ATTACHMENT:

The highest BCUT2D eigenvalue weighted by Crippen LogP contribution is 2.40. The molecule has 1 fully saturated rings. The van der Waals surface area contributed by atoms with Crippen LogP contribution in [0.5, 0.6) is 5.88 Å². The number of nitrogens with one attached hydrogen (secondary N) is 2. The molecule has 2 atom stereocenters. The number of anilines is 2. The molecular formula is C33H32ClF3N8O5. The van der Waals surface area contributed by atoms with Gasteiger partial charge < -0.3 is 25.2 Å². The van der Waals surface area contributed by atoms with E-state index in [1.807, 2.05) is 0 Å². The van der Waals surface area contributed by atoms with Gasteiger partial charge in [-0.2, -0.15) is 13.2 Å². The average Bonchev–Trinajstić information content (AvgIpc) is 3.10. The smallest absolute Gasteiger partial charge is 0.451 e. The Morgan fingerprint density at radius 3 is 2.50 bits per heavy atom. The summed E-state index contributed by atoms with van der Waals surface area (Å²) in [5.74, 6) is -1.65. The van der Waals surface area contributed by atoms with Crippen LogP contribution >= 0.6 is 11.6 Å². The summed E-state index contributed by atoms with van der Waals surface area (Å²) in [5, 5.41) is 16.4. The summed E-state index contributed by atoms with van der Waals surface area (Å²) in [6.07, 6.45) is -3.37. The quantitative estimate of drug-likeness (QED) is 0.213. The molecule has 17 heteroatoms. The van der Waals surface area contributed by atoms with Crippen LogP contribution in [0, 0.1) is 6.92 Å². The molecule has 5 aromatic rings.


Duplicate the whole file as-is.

The highest BCUT2D eigenvalue weighted by Crippen LogP contribution is 2.40. The molecule has 1 fully saturated rings. The van der Waals surface area contributed by atoms with Crippen LogP contribution in [0.5, 0.6) is 5.88 Å². The number of nitrogens with one attached hydrogen (secondary N) is 2. The molecule has 2 atom stereocenters. The number of anilines is 2. The molecular formula is C33H32ClF3N8O5. The van der Waals surface area contributed by atoms with Gasteiger partial charge < -0.3 is 25.2 Å². The van der Waals surface area contributed by atoms with E-state index in [1.807, 2.05) is 0 Å². The van der Waals surface area contributed by atoms with Gasteiger partial charge in [-0.2, -0.15) is 13.2 Å². The average Bonchev–Trinajstić information content (AvgIpc) is 3.10. The smallest absolute Gasteiger partial charge is 0.451 e. The Morgan fingerprint density at radius 3 is 2.50 bits per heavy atom. The summed E-state index contributed by atoms with van der Waals surface area (Å²) in [5.74, 6) is -1.65. The van der Waals surface area contributed by atoms with Crippen LogP contribution >= 0.6 is 11.6 Å². The summed E-state index contributed by atoms with van der Waals surface area (Å²) in [5, 5.41) is 16.4. The summed E-state index contributed by atoms with van der Waals surface area (Å²) in [6.07, 6.45) is -3.37. The quantitative estimate of drug-likeness (QED) is 0.213. The molecule has 17 heteroatoms. The van der Waals surface area contributed by atoms with Crippen LogP contribution in [0, 0.1) is 6.92 Å². The molecule has 5 aromatic rings.